A dire humanitarian situation is developing in Somalia. Largely due to warm La Niña weather patterns, much of the country is experiencing drought conditions which will continue throughout 2021. According to the USAID-funded Famine Early Warning Systems Network, or FEWS NET, the lead organization in the field of prediction and response to famines, cereal harvests in the drought-affected regions of Somalia will be 30 to 40 percent below average levels.
At the same time, localized flooding in some areas of Somalia is contributing to the problem, as has the activity of the Al-Shabaab terrorist group. The combined impacts of drought, floods, which are more frequent and more severe due to the climate crisis, along with violence, the COVID-19 pandemic, and recent waves of locust infestation have made matters worse, resulting in a humanitarian crisis. Today, out of a population of 12.3 million, some 5.9 million Somalis need humanitarian assistance and one fifth of the population, 2.8 million people, are facing acute food insecurity through September.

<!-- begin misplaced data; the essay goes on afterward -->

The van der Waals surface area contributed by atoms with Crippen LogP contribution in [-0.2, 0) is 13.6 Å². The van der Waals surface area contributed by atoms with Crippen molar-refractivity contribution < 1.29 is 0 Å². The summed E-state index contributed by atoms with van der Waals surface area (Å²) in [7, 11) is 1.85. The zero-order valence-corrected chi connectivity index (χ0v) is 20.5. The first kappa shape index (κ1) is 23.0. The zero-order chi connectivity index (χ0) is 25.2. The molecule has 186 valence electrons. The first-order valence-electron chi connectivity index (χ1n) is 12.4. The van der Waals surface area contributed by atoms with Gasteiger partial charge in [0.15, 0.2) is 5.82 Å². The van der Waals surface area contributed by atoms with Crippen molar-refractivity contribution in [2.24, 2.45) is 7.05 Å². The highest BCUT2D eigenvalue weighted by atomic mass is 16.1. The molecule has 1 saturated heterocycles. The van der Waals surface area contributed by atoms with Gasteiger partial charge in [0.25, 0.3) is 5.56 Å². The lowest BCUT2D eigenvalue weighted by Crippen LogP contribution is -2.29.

To help alleviate the crisis, the United States, working through the U.S. Agency for International Development and the Department of State, is providing nearly 199 million dollars in additional humanitarian assistance for the people of Somalia.
“This assistance will help many of the nearly six million people of Somalia in need of humanitarian aid, including some of the almost three million displaced people inside Somalia as well as nearly 500,000 Somali refugees in Djibouti, Ethiopia, and Kenya,” said State Department Spokesperson Ned Price in a written statement. “This new funding will provide emergency food and nutrition assistance, safe drinking water, sanitation, and hygiene, shelter, protection, education, and health care, as well as logistics and other support, in the face of worsening environmental, humanitarian, and conflict related challenges.
“The United States is the largest single donor of humanitarian aid in Somalia and for Somali refugees in the region, and we welcome efforts by the UN to draw attention to the plight of the people of Somalia. We remain concerned about the continuing increase in humanitarian needs, and we urge other donors to contribute to the international response and provide the support needed to save lives.”